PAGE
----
Instructional Design in Online Learning

Week 5

This is my final week in EDLD 5318, Instructional Design in Online Learning.  This course has been about online course design, and has helped me clarify the outcome and learning goals I hope my students will achieve.  I have had to consider how my young learners will process information independently, access resources/tutorials, and understand assessment activities.  Without direct daily contact, I have to predict challenges and design explicit instructions in case my students have questions. I plan to be available in a variety of communication channels including video conferences, email, and at certain scheduled times of the day, text messaging.  I believe the impact we hope to make in our lives depends on how available we plan to be. There are certainly boundaries needed, but if there are a variety of communication channels and times set aside for students to get in contact, students will feel connected and more confident when dealing with challenges that come when taking an online course.  As I reflected on the previous five weeks, here are some of my conclusions about online course development:


There are a variety of instructional design theories that have helped cultivate the development of online courses.  Bates (2015) references the ADDIE model of instructional design, with the five steps being Analyze, Design, Develop, Implement, and Evaluate.  This model is flexible in that it could apply not just to online courses but face-to-face instruction as well. It is still more structured however than what Bates (2015) refers to as “flexible or agile” theories of design like the VUCA model which stands for volatility, uncertainty, complexity, and ambiguity.  The ADDIE model is a seasoned and predictable method due to its simple to follow goals when it comes to effective course design. Good course design requires an analysis of course outcomes, a consideration of the class structure and how this design will be implemented, a process of development that resolves questions asked in the first two stages, implementation of the course throughout the planning, consistent evaluation throughout the course, and a final summative reflection of the course’ success.  The ADDIE model would be a successful model to follow for any course design. Unlike a traditional scope & sequence, it would be beneficial to encourage teachers to evaluate the effectiveness of their units or lessons by following a more conscious and thoughtful course design path. Pappas (2017) suggested another instructional design theory that could be effective. It is known as the Situated Cognition Theory. This theory argues that learning and doing cannot be separated. It is vital that learners are given opportunities to apply what they know within a clear context that is relevant to their own lives.  This model suggests that learning must take place in a relevant context with relevant questions. The situated cognition theory supports the idea that learning that takes place in social environments strengthens cognition and helps learners deepen their understanding based on the interactions with others. The social environment could include discussion forums and group problem-solving. This design theory harmonizes well with modern day e-learning because it encourages learners to discover relevant problems in genuine ways while learners discuss and clarify objectives with their peers. The ADDIE model along with the Situated Cognition Theory seem to fit well together because courses should encompass both thorough planning and evaluation and the opportunity for collaboration within a relevant context to deepen learning.  In my own online course design, I was inspired most by the ADDIE model because of its simplicity when understanding “next steps” in the process, but I do believe the situated cognition theory has been a source of inspiration due to my heavy influence of social-emotional learning embedded in the course design. My entire course was designed so that students could gain social-emotional life skills while deepening their understanding of literary concepts. These literary concepts aren’t merely understanding character development for instance, but dive deeper into learners connecting with the intricacies of their own failure and growth. Learners are given opportunities to discuss and collaborate with peers and apply understanding within a relevant context.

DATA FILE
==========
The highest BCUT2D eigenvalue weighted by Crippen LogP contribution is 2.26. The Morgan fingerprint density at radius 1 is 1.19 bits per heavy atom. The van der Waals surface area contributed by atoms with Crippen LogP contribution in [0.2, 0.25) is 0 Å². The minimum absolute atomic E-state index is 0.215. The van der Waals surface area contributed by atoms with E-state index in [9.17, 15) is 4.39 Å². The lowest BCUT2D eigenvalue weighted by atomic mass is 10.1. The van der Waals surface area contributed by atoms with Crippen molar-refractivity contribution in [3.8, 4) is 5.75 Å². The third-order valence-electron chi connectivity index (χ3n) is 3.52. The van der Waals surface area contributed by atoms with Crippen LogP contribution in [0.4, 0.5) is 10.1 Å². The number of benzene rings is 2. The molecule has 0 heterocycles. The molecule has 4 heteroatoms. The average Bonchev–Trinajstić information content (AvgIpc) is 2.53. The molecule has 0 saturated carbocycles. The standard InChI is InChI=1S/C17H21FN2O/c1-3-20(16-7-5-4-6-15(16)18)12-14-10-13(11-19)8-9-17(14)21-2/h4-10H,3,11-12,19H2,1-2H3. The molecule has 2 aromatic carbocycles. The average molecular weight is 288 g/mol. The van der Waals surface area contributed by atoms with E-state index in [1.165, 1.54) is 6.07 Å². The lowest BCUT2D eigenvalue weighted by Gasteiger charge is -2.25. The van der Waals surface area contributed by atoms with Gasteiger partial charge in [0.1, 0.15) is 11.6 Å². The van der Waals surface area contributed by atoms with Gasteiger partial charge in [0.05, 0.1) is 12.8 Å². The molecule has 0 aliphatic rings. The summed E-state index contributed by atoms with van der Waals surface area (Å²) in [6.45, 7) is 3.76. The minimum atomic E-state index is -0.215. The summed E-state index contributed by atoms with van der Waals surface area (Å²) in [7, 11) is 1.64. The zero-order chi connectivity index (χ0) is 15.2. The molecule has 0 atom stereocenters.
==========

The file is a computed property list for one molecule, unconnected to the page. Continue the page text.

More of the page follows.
The course I designed for this class had its foundation in UbD (Wiggins & McTighe, 2005, p. 22) principles.  I used a course I had already created for a blended learning environment and transformed it to fit completely online in the Schoology platform.  The UbD design template helped not only develop module activities and assignments, but also process and clarify learning goals and outcomes. The template helps consider what students should understand, why it was important and common misconceptions that come with understanding, and what to do with their knowledge.  The UbD template helped clarify what acceptable evidence of learning would look like as I developed assessments, and how to help learners recognize their own evidence of learning in the process. Finally, the UbD template helped me understand the intricacies that go into developing learning standards and objectives, relevant activities that will guide my students to understanding while applying their understanding in a real-world context.  The UbD model was valuable as I processed the design of my online course Developing a Growth Mindset Through Literacy.

Online Learning